Public confidence in the NPA’s office further declined during Zuma’s presidency when Menzie Simelane, then Director-General of the Department of Justice, was appointed as the NDPP. Simelane was found to have interfered excessively in the Jackie Selebi case and made misrepresentations under oath.
Things improved in 2015 when Sean Abrahams was appointed NDPP. He sanctioned some questionable cases, such as the investigation of former SA Revenue Service (Sars) officials Johan van Loggerenberg, Ivan Pillai and Andris Janse van Rensburg for running an alleged “rogue unit” that was later debunked. It is widely suspected that the charges against the rogue unit were an attempt to subvert a legitimate investigation into major tax fraud. The case was dismissed in 2020 when the NPA found no reasonable prospect of a successful prosecution.
The NDPP’s office has also been used to interfere with political allies in other cases, such as allegations of fraud against Robert McBride, the former head of the Independent Police Investigative Directorate (IPID), which investigated corruption allegations against former SA Police Services (SAPS) Commissioner Khomotso Fallan. The charges against McBride were dropped in 2016. Former Hawks national team boss Anwa Dramat and former Gauteng Hawks boss Shadrack Sibiya were under investigation after they were (falsely) accused of illegally handing Zimbabweans back to their homeland. McBride cleared them of guilt. Dramat was at the time investigating the upgrading of Jacob Zuma’s estate in Nkandla, while Sibiya was handling a case involving then-Criminal Intelligence boss Richard Mdluli.
Karen van Rensburg, the former NPA Director General and current Head of Administration, submitted two affidavits to the Probe Commission, alleging that the Authority was captured and naming Nomgkob Jiba (acting NDPP 2012-2013) and Sean Abrahams as those responsible for corruption in unit. She described how investigators working on major corruption cases targeted their colleagues by leaking confidential information and then prosecuting or disciplining officials. If the officials did not leave their posts, the cases against them were investigated with particular vigor, opening the possibility for more pliable officials to take over high-level investigations. Charges against the perpetrators of corruption were dropped after their reputations were tarnished.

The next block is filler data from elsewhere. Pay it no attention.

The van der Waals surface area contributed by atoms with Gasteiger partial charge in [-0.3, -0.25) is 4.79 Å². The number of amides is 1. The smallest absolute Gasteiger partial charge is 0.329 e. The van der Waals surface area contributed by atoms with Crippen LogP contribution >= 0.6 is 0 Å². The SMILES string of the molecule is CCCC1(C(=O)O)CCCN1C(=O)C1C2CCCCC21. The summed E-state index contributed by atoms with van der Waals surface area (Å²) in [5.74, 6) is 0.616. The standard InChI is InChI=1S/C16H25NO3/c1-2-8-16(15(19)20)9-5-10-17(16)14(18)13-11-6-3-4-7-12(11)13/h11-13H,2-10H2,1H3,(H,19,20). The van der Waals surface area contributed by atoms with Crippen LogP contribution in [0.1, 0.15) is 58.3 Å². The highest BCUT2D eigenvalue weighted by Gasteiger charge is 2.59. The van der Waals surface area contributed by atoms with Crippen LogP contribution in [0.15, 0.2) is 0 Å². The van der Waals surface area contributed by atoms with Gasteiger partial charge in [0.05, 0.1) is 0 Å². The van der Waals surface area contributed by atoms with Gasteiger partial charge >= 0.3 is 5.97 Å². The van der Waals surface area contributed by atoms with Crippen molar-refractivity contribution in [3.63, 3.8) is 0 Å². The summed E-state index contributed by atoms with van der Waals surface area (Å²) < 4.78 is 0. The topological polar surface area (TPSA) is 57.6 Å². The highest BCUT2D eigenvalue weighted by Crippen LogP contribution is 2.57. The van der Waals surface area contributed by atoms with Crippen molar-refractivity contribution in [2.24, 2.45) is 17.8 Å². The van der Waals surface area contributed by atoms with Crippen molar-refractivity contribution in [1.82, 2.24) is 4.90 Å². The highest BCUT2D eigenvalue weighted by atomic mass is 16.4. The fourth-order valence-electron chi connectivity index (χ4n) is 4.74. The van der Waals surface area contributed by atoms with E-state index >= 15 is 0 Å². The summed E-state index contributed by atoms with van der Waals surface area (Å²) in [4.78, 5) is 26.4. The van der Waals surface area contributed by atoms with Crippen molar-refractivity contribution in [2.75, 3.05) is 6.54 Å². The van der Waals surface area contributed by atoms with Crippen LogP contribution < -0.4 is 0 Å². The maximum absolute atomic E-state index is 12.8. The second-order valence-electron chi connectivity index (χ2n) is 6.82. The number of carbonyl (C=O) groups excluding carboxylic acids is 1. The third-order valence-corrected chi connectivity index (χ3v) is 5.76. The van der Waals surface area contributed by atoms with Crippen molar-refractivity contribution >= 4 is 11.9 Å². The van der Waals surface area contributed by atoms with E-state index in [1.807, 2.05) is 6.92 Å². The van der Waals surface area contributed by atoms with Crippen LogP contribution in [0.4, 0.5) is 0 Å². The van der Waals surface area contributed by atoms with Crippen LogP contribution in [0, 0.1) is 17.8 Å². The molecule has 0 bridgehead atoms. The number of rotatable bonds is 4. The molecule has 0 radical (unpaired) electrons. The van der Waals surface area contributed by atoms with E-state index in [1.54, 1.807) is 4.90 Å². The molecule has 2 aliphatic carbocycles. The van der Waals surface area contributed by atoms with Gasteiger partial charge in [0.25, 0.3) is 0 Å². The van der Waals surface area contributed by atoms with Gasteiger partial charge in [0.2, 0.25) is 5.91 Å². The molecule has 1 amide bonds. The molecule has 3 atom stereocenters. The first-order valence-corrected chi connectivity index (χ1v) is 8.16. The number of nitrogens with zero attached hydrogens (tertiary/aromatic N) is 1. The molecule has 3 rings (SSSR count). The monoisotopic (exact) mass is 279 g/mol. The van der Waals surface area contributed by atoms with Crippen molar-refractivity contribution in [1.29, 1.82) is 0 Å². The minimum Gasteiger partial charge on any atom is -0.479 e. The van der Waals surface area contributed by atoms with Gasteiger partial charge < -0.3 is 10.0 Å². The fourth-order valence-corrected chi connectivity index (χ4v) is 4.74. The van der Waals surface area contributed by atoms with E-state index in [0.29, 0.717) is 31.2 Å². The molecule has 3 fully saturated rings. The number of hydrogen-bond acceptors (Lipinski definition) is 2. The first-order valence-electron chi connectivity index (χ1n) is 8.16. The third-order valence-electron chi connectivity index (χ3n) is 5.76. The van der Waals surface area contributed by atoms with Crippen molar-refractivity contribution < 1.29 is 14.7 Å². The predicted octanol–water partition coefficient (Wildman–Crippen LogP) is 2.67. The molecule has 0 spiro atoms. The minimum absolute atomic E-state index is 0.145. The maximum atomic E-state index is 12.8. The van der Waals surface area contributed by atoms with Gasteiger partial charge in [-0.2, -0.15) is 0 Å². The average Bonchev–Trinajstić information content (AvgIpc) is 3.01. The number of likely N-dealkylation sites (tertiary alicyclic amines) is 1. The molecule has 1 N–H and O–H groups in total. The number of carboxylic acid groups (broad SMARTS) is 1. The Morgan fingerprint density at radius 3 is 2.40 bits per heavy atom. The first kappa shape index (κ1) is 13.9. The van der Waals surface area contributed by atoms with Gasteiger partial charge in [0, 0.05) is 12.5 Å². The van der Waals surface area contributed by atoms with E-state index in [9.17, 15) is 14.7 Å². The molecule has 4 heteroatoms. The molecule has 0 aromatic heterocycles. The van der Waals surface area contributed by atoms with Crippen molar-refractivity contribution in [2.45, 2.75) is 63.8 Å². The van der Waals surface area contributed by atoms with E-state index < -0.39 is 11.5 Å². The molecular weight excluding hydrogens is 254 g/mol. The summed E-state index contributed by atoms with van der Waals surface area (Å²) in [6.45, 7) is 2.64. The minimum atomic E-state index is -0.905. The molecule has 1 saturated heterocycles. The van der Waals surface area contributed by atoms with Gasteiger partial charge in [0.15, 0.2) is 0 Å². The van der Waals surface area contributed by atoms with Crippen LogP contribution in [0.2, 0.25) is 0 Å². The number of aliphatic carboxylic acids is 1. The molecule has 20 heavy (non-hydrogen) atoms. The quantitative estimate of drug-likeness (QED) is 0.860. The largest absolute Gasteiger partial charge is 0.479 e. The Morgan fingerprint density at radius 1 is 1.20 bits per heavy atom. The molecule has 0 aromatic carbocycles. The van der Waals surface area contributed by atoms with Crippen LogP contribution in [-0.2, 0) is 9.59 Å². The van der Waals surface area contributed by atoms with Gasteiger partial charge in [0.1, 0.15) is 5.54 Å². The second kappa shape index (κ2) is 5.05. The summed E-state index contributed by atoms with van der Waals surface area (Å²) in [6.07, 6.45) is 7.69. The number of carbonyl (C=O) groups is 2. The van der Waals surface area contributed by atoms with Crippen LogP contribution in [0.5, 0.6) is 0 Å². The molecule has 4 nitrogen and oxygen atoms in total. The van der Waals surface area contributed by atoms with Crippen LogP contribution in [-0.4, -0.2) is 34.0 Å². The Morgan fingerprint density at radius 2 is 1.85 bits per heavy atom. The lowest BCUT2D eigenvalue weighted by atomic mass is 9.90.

The Open Secrets report makes it clear why the state capture project was so fruitful for the participants. The NPA and the Hawks are failing to do their jobs and have “caused further corruption through delays in important cases and questionable prosecutorial and investigative decisions, while their conduct has declined for almost a decade. society’s trust in their abilities and desire to seek justice,” the report says.
Open Secrets makes several recommendations to correct this errant course: investigate incompetent or corrupt prosecutors and police, recruit competent investigators and prosecutors, and make sure the Hawks are transparent with the public about the problems they face.
“Hawks and the NPA need to successfully prosecute state capture and other grand corruption cases. Without these convictions, corruption will continue in South Africa,” says Open Secrets.
“The most effective factor in deterring financial crimes is justice. The Hawks and the NPA must act urgently to prosecute and secure convictions in these cases, and if they are unable to do so, they must be transparent about their problems.”
In one of the reports, author Michael Marchant says: “Evidence presented to the Commission of Inquiry suggests that senior prosecutors such as Andrew Chouk, Tori Pretorius and Sela Maema may have failed in their duties as prosecutors. There is an urgent need to conduct a full investigation into these allegations and take appropriate action.”